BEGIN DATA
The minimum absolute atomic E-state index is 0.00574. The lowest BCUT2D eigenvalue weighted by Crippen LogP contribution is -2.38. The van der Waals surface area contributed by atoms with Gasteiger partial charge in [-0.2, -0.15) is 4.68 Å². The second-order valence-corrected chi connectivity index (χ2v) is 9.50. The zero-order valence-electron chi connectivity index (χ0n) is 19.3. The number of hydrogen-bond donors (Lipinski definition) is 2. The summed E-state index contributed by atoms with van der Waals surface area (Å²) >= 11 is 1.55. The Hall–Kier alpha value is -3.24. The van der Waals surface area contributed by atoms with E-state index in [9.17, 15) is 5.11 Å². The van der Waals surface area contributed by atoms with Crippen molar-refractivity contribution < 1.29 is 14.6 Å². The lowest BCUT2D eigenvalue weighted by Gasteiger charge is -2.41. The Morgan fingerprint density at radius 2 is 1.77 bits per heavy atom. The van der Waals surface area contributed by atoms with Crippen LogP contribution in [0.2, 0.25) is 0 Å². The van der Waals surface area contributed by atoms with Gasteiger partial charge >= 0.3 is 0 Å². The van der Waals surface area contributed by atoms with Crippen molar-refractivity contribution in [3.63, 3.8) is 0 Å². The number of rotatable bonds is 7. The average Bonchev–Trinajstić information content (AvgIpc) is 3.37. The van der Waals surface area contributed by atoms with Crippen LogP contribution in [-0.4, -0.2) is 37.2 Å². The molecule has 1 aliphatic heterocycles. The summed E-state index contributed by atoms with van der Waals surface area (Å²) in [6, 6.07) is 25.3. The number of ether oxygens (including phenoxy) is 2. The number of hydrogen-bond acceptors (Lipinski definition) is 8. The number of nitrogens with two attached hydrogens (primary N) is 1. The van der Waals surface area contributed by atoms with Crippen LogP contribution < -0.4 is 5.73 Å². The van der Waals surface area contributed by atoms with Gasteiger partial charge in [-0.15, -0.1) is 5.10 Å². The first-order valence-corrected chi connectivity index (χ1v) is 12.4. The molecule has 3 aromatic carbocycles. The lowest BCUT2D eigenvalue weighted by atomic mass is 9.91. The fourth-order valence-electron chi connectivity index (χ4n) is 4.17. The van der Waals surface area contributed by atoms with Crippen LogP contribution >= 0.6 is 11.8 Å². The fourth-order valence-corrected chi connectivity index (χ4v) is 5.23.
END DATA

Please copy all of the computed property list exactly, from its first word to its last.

The minimum absolute atomic E-state index is 0.00574. The lowest BCUT2D eigenvalue weighted by Crippen LogP contribution is -2.38. The van der Waals surface area contributed by atoms with Gasteiger partial charge in [-0.2, -0.15) is 4.68 Å². The second-order valence-corrected chi connectivity index (χ2v) is 9.50. The zero-order valence-electron chi connectivity index (χ0n) is 19.3. The number of hydrogen-bond donors (Lipinski definition) is 2. The summed E-state index contributed by atoms with van der Waals surface area (Å²) >= 11 is 1.55. The Hall–Kier alpha value is -3.24. The van der Waals surface area contributed by atoms with E-state index in [9.17, 15) is 5.11 Å². The van der Waals surface area contributed by atoms with Crippen molar-refractivity contribution < 1.29 is 14.6 Å². The lowest BCUT2D eigenvalue weighted by Gasteiger charge is -2.41. The Morgan fingerprint density at radius 2 is 1.77 bits per heavy atom. The van der Waals surface area contributed by atoms with Crippen LogP contribution in [0.2, 0.25) is 0 Å². The van der Waals surface area contributed by atoms with Gasteiger partial charge >= 0.3 is 0 Å². The van der Waals surface area contributed by atoms with Crippen molar-refractivity contribution in [3.63, 3.8) is 0 Å². The number of rotatable bonds is 7. The average Bonchev–Trinajstić information content (AvgIpc) is 3.37. The van der Waals surface area contributed by atoms with Crippen LogP contribution in [-0.4, -0.2) is 37.2 Å². The molecule has 1 aliphatic heterocycles. The summed E-state index contributed by atoms with van der Waals surface area (Å²) in [6, 6.07) is 25.3. The number of ether oxygens (including phenoxy) is 2. The number of hydrogen-bond acceptors (Lipinski definition) is 8. The number of nitrogens with two attached hydrogens (primary N) is 1. The van der Waals surface area contributed by atoms with Crippen LogP contribution < -0.4 is 5.73 Å². The van der Waals surface area contributed by atoms with Gasteiger partial charge in [-0.15, -0.1) is 5.10 Å². The first-order valence-corrected chi connectivity index (χ1v) is 12.4. The molecule has 3 aromatic carbocycles. The lowest BCUT2D eigenvalue weighted by atomic mass is 9.91. The fourth-order valence-electron chi connectivity index (χ4n) is 4.17. The van der Waals surface area contributed by atoms with Crippen LogP contribution >= 0.6 is 11.8 Å². The fourth-order valence-corrected chi connectivity index (χ4v) is 5.23.